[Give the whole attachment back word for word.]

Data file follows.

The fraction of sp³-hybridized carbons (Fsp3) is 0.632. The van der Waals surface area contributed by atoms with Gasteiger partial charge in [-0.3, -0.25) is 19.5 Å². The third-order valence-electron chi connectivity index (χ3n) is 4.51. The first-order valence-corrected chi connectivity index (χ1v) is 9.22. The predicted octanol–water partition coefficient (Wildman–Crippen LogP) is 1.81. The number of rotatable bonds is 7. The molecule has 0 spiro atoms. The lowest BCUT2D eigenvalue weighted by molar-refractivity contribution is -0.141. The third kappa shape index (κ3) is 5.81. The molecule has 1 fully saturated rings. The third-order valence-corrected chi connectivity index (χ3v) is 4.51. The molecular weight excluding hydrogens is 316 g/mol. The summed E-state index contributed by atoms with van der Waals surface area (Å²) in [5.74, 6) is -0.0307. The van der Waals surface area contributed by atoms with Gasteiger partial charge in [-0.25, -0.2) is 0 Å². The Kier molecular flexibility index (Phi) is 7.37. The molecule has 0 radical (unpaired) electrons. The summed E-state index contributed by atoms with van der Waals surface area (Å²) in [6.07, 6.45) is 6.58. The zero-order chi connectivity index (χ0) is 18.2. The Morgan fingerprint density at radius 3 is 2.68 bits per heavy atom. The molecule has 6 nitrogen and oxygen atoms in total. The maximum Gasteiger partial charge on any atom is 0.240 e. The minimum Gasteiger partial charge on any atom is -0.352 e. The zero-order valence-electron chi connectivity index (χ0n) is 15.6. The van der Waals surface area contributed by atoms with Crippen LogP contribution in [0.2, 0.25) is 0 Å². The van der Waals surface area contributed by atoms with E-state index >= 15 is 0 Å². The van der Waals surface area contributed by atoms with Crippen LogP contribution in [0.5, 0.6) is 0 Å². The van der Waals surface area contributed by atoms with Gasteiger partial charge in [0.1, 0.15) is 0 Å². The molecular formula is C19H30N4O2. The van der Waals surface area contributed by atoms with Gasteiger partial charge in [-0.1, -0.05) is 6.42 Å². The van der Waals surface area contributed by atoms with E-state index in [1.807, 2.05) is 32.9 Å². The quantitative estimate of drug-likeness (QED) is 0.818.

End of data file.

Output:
The fraction of sp³-hybridized carbons (Fsp3) is 0.632. The van der Waals surface area contributed by atoms with Gasteiger partial charge in [-0.3, -0.25) is 19.5 Å². The third-order valence-electron chi connectivity index (χ3n) is 4.51. The first-order valence-corrected chi connectivity index (χ1v) is 9.22. The predicted octanol–water partition coefficient (Wildman–Crippen LogP) is 1.81. The number of rotatable bonds is 7. The molecule has 0 spiro atoms. The lowest BCUT2D eigenvalue weighted by molar-refractivity contribution is -0.141. The third kappa shape index (κ3) is 5.81. The molecule has 1 fully saturated rings. The third-order valence-corrected chi connectivity index (χ3v) is 4.51. The molecular weight excluding hydrogens is 316 g/mol. The summed E-state index contributed by atoms with van der Waals surface area (Å²) in [5.74, 6) is -0.0307. The van der Waals surface area contributed by atoms with Gasteiger partial charge in [-0.25, -0.2) is 0 Å². The Kier molecular flexibility index (Phi) is 7.37. The molecule has 0 radical (unpaired) electrons. The summed E-state index contributed by atoms with van der Waals surface area (Å²) in [6.07, 6.45) is 6.58. The zero-order chi connectivity index (χ0) is 18.2. The Morgan fingerprint density at radius 3 is 2.68 bits per heavy atom. The molecule has 6 nitrogen and oxygen atoms in total. The maximum Gasteiger partial charge on any atom is 0.240 e. The minimum Gasteiger partial charge on any atom is -0.352 e. The zero-order valence-electron chi connectivity index (χ0n) is 15.6. The van der Waals surface area contributed by atoms with Crippen LogP contribution in [0.2, 0.25) is 0 Å². The van der Waals surface area contributed by atoms with E-state index >= 15 is 0 Å². The van der Waals surface area contributed by atoms with Crippen LogP contribution in [0.5, 0.6) is 0 Å². The van der Waals surface area contributed by atoms with Gasteiger partial charge in [0.1, 0.15) is 0 Å². The molecular formula is C19H30N4O2. The van der Waals surface area contributed by atoms with Gasteiger partial charge in [-0.1, -0.05) is 6.42 Å². The van der Waals surface area contributed by atoms with E-state index in [1.807, 2.05) is 32.9 Å². The quantitative estimate of drug-likeness (QED) is 0.818.